by houghi ( 78078 ) on Wednesday February 12, 2014 @11:59AM (#46229077)

    If people ask what my sign is, I always tell them : Elephant. For those who ask further and/or realize there is no such a sign (not even with a Chinese one) I say "Why not? I have a trunk!"

    One time people said they were really serious about Astrology. The type of person who was constantly telling "Typical [insert sign]". So I challenged them to tell me my sign. They needed 12 guesses. Let that sink in. 12!

    Palm-reading is on the same level. I witnessed a palm-reading once in Turkey. I was baffled as to why people would believe the person reading the palm. I did not understand, not because of the image you have in your head. This was not some Turkish Gypsy old woman. This was one of our own group of 18-22 year olds Western Europeans with good education. Not only that. He upfront told everybody he did NOT believe in hand-reading. He told he NEVER read a palm. He knew nothing about it. He upfront told that he would make stuff up and be very generic. He even gave examples UPFRONT.
    He took the hand, looked at it, put on a serious face and started making things up about past, present and future. Various people believed him, including the person whose hand was read. They still believed what he told was true after he told them several times that he made it up.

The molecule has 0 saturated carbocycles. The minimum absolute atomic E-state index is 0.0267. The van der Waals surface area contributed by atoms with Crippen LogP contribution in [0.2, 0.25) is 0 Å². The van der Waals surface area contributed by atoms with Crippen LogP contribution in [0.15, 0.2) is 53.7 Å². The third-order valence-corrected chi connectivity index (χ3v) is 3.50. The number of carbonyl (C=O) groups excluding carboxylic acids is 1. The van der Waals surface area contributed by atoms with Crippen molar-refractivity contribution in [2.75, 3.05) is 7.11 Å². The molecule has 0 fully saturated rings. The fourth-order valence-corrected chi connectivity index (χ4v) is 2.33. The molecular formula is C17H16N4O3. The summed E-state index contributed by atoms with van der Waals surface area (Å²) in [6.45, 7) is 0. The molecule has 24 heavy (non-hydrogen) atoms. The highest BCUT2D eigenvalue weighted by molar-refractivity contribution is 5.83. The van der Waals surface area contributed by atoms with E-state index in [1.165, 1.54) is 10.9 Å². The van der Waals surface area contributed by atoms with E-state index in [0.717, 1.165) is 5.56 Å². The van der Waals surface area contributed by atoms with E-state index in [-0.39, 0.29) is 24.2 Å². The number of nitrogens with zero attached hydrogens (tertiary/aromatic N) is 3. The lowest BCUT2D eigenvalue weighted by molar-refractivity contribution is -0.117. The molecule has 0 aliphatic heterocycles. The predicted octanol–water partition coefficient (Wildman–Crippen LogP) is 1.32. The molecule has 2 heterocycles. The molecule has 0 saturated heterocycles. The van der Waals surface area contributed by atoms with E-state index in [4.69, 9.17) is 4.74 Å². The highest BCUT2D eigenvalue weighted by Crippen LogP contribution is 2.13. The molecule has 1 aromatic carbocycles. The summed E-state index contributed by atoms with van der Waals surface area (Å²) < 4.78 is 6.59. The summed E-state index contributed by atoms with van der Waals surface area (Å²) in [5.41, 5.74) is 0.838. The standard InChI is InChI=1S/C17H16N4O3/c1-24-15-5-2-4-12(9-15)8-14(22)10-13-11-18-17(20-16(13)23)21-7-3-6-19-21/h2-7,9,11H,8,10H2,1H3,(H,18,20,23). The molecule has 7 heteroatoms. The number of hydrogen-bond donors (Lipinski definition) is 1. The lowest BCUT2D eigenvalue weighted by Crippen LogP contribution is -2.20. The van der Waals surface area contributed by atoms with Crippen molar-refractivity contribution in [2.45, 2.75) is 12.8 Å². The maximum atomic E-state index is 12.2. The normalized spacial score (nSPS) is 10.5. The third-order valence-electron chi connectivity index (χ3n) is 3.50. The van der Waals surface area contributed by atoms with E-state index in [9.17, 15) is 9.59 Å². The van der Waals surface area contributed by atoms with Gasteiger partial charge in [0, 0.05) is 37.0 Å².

A last one: when you have the opportunity to read other people their horoscope, ask them their sign and read out a different one (yours). Next ask them how precise it is. Say you do not believe and say you will read another one (theirs) and say it is yours. Ask them if they think that is also correct. Now you can tell that it was not true.
    One flaw with this is that you could have a 1/12 chance that you have the same sign. Cheaters would pick some random sign, but what it means is that you found your true soul partner.

  • by Crudely_Indecent ( 739699 ) on Wednesday February 12, 2014 @01:28PM (#46229945) Journal

    While on par with most religious beliefs, at least astrology has some basis in science. Planetary positions and angular relationships between those planets isn't something that astrologers make up. The data is largely calculated from ephemeris (usually the Swiss ephemeris) and there is a lot of math involved.